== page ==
The annual concerts of Indonesian music and dance mounted by the U-M Center for Southeast Asian Studies are a local resource of rare value, and townies are starting to catch on: offered for free in Hill Auditorium, the concerts in recent years have just about filled the great hall. Performed by U-M students and community members, both Southeast Asian and otherwise, they’re created by visiting Indonesian artists–choreographers, dancers, composers, puppeteers–who generally appear in the performance as well. Due to the longstanding ties between the U-M and several institutions on the Indonesian island of Java, these visiting artists tend to be unusually interesting, bringing works that would be novel and compelling even for Indonesians themselves. In the U.S., events like these occur almost nowhere but Ann Arbor.
Javanese classical dance, an ancient and superlatively elegant tradition, draws local audiences all by itself with its deliberate and hypnotic beauties. But this year’s presentation, “Love Flows: An Islamic Dance Drama with Gamelan,” offers a new take on the tradition. Most Javanese court dances are based on two Hindu epics, the Ramayana and Mahabharata, that came to the Indonesian archipelago around the 7th century C.E. This dance, as the title indicates, tells a story that comes out of the more recent wave of influences from the Islamic cultural sphere. Indeed, the story was first made into a dance by this year’s visiting artist, the renowned Javanese choreographer F. X. Widaryanto.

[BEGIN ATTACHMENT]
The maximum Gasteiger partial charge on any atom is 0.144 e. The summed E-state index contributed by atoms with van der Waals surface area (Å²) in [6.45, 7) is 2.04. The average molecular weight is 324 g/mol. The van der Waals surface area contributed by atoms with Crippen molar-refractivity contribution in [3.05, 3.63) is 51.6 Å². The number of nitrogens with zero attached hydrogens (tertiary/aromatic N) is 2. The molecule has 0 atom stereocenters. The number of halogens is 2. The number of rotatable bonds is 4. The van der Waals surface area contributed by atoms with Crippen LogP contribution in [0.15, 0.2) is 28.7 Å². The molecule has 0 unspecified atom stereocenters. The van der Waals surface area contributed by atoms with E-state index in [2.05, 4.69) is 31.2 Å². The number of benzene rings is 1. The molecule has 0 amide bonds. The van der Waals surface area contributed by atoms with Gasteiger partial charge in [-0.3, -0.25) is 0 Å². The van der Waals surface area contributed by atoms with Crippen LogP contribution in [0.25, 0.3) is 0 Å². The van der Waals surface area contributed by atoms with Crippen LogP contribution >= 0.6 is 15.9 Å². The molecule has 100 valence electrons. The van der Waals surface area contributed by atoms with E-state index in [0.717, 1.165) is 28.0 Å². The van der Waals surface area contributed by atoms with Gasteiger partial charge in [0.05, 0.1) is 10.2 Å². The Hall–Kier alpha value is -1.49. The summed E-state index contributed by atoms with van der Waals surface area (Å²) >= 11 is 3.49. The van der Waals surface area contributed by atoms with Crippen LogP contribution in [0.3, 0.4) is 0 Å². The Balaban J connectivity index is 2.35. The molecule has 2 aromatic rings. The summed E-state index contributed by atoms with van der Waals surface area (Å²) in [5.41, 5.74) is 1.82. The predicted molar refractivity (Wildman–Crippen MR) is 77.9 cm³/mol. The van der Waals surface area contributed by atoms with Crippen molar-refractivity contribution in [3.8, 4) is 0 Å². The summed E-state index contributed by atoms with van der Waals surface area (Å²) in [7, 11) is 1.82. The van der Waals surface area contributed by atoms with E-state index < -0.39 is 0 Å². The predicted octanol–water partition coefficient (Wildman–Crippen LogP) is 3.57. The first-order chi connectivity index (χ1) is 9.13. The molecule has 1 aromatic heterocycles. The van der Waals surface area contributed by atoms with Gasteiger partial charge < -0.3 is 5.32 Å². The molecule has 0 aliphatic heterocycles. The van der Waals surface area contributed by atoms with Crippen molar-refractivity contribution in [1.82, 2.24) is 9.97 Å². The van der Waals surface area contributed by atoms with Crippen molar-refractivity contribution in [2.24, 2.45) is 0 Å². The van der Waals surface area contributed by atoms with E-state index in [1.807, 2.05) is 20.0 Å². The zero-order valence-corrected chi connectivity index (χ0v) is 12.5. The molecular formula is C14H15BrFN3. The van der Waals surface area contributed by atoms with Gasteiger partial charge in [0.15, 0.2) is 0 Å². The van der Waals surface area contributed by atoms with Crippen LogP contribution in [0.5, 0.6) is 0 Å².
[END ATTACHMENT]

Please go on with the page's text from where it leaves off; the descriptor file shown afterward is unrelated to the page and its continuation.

The story concerns Amir Hamzah, a historical individual–he was an uncle of the prophet Muhammad–whose life has been embroidered by a centuries-long line of storytellers stretching from ancient Persia through India and the Malay Peninsula, and finally to Java. The enduring attraction of this story has perhaps resided in its mixture of spiritual and romantic aspects. In this new Indonesian version, to be presented at Hill Auditorium on March 27, Amir Hamzah is a Sufi holy man whose compassionate nature attracts two Javanese princesses, Kelaswara and Adaninggar. As the story unfolds, the commonality between human and divine love emerges. The dancers will be accompanied by the U-M gamelan, the traditional Javanese orchestra of tuned gongs of different sizes.
“Love Flows” is intended by its presenters to exemplify the generally peaceful and positive aspect of Islam as it has existed in Indonesia, and that would be reason enough to go: this religion of one and a half billion adherents gets a bad rap in this country because of the actions of a very few evildoers. The dancing, if past performance is any guide, should be gorgeous. Beyond these points of interest are others that suggest why a number of people in our community have become permanently fascinated by Indonesia. One is the fact that Widaryanto, the creator of this Islamic dance drama, is Christian. The attentive viewer will notice plenty more.